Nobody died – and nobody left.
12 days ago I was sitting on a bench in Soho, London when I was plucked from obscurity and put on stage as a Stand-Up comedian in central London by the great man of comedy himself, Arthur Smith.
Here’s an excerpt from my debut performance
Arthur had been my unpredictable but hilarious teacher on the Greek island of Skyros a couple of months ago and we’d kept in touch.
We were sitting outside Cafe Boheme in Old Compton Street. He ordered a plate of snails and said,
“Oy Jeff” for that is what he calls me, “you’ve got a gig on November 20th if you want”.
“Really? Is that 2015 or 2016?” I ask nervously, never having performed Stand-Up comedy in my life
“It’s sometime next week” he replies between mouthfuls of garlicky molluscs and dropping coins into the stretched out hand of yet another passing beggar.
“Pe-lent-y of time” I heard myself say.
What I thought is unprintable.
After lunch, and having given what looked like his entire income to passing tramps, some of whom I suspected were on a repeat circuit, Arthur walked me to a famous dressing-up shop where I bought a ball and chain, handcuffs and a moustache/beard. Read on to find out why.
Fast forward 8 days to last Thursday, and I am waiting to go on stage upstairs at ‘The Camden Head’ in Islington. Angel Comedy is a very popular venue where leading lights such as Dara O Briain, Lucy Porter and Rob Newman play from time to time, as well as Arthur of course. I was very nervous but thought it would look more daft to run away across North London in my sparkly glad rags than face the crowd. Quite a big crowd. Also I didn’t want to let Arthur down. I was to be the third act out of six. Like Henry VIII’s Jane Seymour who did die but at least she didn’t get the chop. That would be something at least.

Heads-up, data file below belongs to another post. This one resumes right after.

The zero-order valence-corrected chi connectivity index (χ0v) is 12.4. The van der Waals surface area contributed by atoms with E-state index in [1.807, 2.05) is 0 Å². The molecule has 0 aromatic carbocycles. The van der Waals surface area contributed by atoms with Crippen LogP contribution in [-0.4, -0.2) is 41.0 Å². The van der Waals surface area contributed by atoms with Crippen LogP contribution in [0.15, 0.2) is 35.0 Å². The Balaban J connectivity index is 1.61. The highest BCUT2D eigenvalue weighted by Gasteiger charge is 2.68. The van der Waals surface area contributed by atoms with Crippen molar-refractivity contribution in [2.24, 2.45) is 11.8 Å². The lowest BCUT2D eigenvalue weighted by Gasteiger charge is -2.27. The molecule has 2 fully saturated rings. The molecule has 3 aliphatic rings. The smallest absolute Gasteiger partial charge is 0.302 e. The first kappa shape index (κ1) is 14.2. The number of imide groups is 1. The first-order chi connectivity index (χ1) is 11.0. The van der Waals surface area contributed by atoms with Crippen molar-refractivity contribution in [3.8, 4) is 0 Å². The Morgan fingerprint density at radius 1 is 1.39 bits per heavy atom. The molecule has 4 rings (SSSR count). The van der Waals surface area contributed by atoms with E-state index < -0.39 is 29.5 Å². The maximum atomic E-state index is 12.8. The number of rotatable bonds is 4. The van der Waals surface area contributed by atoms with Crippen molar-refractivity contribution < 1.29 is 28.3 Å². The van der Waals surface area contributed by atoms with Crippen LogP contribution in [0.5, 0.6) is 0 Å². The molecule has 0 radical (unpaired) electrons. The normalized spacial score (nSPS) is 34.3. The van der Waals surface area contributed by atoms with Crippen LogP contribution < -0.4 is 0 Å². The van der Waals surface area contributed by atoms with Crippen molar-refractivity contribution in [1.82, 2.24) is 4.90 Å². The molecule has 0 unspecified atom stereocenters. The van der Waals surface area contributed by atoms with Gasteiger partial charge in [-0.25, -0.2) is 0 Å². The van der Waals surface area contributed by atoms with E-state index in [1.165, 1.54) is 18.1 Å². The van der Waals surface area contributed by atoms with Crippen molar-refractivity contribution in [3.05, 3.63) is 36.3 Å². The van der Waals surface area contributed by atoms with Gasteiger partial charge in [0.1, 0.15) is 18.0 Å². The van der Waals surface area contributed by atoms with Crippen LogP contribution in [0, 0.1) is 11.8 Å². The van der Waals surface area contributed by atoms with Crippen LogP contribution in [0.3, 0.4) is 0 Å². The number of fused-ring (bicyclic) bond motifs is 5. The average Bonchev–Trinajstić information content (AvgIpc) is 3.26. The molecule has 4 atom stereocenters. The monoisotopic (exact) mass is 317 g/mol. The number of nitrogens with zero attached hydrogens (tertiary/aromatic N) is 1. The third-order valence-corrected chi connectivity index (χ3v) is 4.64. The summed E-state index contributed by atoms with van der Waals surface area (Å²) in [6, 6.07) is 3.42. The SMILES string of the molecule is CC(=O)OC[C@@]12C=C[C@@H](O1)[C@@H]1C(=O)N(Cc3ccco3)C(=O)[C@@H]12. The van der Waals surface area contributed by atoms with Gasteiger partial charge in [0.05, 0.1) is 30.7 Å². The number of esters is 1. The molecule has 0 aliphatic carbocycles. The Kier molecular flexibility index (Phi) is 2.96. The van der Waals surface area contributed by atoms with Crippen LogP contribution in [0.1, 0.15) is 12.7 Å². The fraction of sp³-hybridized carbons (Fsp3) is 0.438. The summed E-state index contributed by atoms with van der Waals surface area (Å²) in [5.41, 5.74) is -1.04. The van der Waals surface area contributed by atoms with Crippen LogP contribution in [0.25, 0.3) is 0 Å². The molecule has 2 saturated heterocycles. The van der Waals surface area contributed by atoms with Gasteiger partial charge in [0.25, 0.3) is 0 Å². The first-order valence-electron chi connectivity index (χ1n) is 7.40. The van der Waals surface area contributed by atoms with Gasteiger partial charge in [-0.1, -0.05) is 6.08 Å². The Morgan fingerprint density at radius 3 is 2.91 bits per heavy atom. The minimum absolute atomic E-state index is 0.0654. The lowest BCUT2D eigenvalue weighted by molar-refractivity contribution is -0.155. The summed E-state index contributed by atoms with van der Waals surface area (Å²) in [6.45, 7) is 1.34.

A few mates who turned up at very short notice were sitting bright eyed and squiffy in the front row. They are used to me making a fool of myself – now they were going to get to enjoy other people seeing the same thing. I got changed in the ‘Dressing Room’ where I narrowly avoided getting flattened against the wall every time someone came in to do a pee.
At 8.45pm I walked onto the stage into the spotlight wearing my mother’s old sequined jacket and my husband’s 1970’s hippy tie (if hippies had worn ties). My props were a portable easel and sketchpad as well as felt markers. I’d decided against the false beard and handcuffs. After all, they were only a pointer to another stage cartoonist – now behind bars. ROLF bad, ROFL good I thought.
My stepdaughter’s ex is an entertainer and advised me not to turn my back to the audience for long by drawing on stage. As a result, I’d prepared a few pictures earlier and the only drawing from scratch was done by the person I brought on stage who “couldn’t draw a straight line with a ruler”. I proved to her that she actually could.
A young women agreed to film me with my iphone which ran out of memory two thirds of the way through my set. She filmed the rest with her phone so am hoping she sends it to me one day. Hello Becky, I hope you see this.
Barry Ferns, a Richard Branson lookalike with his own engaging act, is the resident MC and was very welcoming. He might have mistaken me for his gran, which is fine by me as I didn’t have to haul a barstool upstairs by myself to rest the easel on.
When it was all over, it was past my bedtime. The thrill of performing and getting a fantastic response from the audience and my friends as well as Arthur made it all worthwhile. I was covered in glory and a fine sweat smelling vaguely of rum and coke. My friend poured me into a taxi and we went the scenic route back to her place to crash.
£24 later, her husband made toast and marmite for us and in the morning they ran around in circles yelling and rushed out of the door trailing daughter, bag and games kit in time for school.
We dodged the traffic and I sprinted down the platform onto a train out of Paddington. (Never did see that bear though).
If you saw a bedraggled but happy looking woman holding a very large, black, scuffed portfolio with a broken handle and a big smile on her face last Friday morning, that was me.
Ah, out of the limelight and back to reality.
Isn’t life funny